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27 1 Public Health and Assisted Reproduction in India I first met Karishma in Dr. Singh’s office, where she was pursuing a second attempt at becoming a gestational surrogate. She was friendly and inquisitive throughout our brief conversation, and at the end of our interview she invited me to visit her at her home in Kailash, about an hour and a half outside Mumbai. I eagerly accepted. I would soon learn that in contrast to many of the homes I had visited (which often lacked running water and many material possessions), Karishma’s appeared perched on the edge of the middle class, belying dominant media representations of impoverished Indian women desperate to rent their wombs as surrogates. Indeed, while making plans to visit Karishma and her family, Karishma’s husband inadvertently texted a shopping list intended for the local provisions store instead of the directions we needed to travel to their home. The list included items such as brand-name household supplies and Bournvita (a chocolate malt drink mix); reflecting her surprise at the shopping list, my translator remarked, “These are items we would buy ourselves,” indicating that the family was closer to middle-class status than working class. My translator ’s hunch was confirmed once we arrived at Karishma’s home; unlike some of the women I had interviewed who lived in small, one-room shanties, Karishma and her family lived in a two-room flat with running water. Various food provisions lined the pantry shelves, as well as a few children’s toys. In the background, Karishma’s two daughters were watching cartoons on a large television set, and in the center of the room Karishma set a plate of biscuits on the coffee table. After offering us snacks and refreshments, she sat down to tell us her story. Twenty-nine-year-old Karishma was married and had two daughters, aged seven and three. She and her husband, Rajan, had both completed high school. While Rajan worked in the hospitality industry after completing a diploma in hotel management, Karishma described herself as a “housewife,” though she had also previously studied nursing and had 28 | Public Health and Assisted Reproduction in India worked as an auxiliary nurse midwife. Yet, after the birth of her children, she said, “I had to think about who would take care of them,” and she decided to stop working in order to care for her children. Though Rajan could sometimes earn a monthly salary of up to U.S.$650, the family’s finances were unstable. Rajan was in the process of starting his own hospitality consulting business with several colleagues and did not have a steady income. Karishma wanted to help her husband support the family and suggested that she might earn money as an egg donor or surrogate, which she had learned about from Rajan’s sister, herself a former surrogate. Explaining his reaction, Rajan says, “I was against it then, but there were some financial messes. Checks were bouncing, and we were in need, so she said she wanted to contribute and help.” Karishma too initially was somewhat uncertain, saying, “I kept wondering how such things [conception through egg donation or surrogacy ] could happen.” But eventually, she realized, “By doing this, we are getting some financial help. And there is no other place where such immediate financial help is available.” While Rajan was out of town for work, Karishma decided she would sell her eggs in exchange for approximately U.S.$260. She returned to sell a second time at a different clinic, earning the same amount of money. When she wanted to sell her eggs a third time, however, her doctor, Dr. Singh, suggested that she become a surrogate. As Karishma explained, “The doctor said that donors were not needed; surrogates were needed. ‘Don’t do donation now,’ she said.” Talking it over with Rajan, they decided to move forward with surrogacy: “We thought that if we got good money, we could add to our earlier savings and buy a house.” In the end, Karishma attempted to become pregnant as a gestational surrogate twice; embryos made from the intended father’s sperm and an anonymous donor’s eggs were transferred to Karishma’s uterus. In both attempts, the client was a Russian man named Seth, whom Karishma met once, briefly. The first attempt ended in miscarriage early in the pregnancy, and the second attempt did not result in pregnancy. She earned about U.S.$220 for undergoing embryo transfer...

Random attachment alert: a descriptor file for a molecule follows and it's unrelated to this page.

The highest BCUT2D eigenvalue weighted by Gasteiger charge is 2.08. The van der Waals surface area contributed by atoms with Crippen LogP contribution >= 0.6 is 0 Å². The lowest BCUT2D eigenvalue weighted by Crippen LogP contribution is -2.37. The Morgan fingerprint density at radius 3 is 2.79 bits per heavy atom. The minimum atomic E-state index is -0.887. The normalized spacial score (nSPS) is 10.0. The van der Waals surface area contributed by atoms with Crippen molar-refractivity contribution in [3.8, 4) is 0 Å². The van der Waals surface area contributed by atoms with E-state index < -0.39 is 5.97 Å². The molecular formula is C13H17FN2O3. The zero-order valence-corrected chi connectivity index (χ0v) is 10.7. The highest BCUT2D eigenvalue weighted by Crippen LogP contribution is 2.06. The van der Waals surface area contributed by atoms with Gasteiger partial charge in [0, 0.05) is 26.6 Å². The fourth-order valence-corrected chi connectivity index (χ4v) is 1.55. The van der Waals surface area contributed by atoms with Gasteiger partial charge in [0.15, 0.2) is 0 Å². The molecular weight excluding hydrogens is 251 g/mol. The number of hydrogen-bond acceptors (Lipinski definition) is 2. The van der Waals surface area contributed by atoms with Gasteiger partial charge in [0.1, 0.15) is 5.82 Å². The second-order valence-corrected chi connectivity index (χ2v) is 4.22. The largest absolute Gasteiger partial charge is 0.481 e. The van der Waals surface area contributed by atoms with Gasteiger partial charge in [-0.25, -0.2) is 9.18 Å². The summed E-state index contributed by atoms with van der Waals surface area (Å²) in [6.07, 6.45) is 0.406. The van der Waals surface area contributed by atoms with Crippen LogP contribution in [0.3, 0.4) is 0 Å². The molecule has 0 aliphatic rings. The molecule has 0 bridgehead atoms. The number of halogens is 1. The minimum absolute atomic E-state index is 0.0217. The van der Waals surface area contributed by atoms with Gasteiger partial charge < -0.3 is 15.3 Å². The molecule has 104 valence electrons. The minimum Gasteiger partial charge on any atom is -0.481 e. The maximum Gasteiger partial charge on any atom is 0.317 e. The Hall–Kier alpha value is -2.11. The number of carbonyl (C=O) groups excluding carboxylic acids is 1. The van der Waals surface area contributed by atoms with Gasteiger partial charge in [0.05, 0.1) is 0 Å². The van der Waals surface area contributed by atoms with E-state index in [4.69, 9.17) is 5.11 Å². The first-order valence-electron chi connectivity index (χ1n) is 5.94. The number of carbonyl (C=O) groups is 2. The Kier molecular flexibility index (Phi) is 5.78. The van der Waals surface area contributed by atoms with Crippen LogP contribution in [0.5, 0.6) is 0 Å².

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Additional Information

ISBN
9781479849574
Related ISBN
9781479804214
MARC Record
OCLC
954220519
Pages
288
Launched on MUSE
2016-12-06
Language
English
Open Access
No
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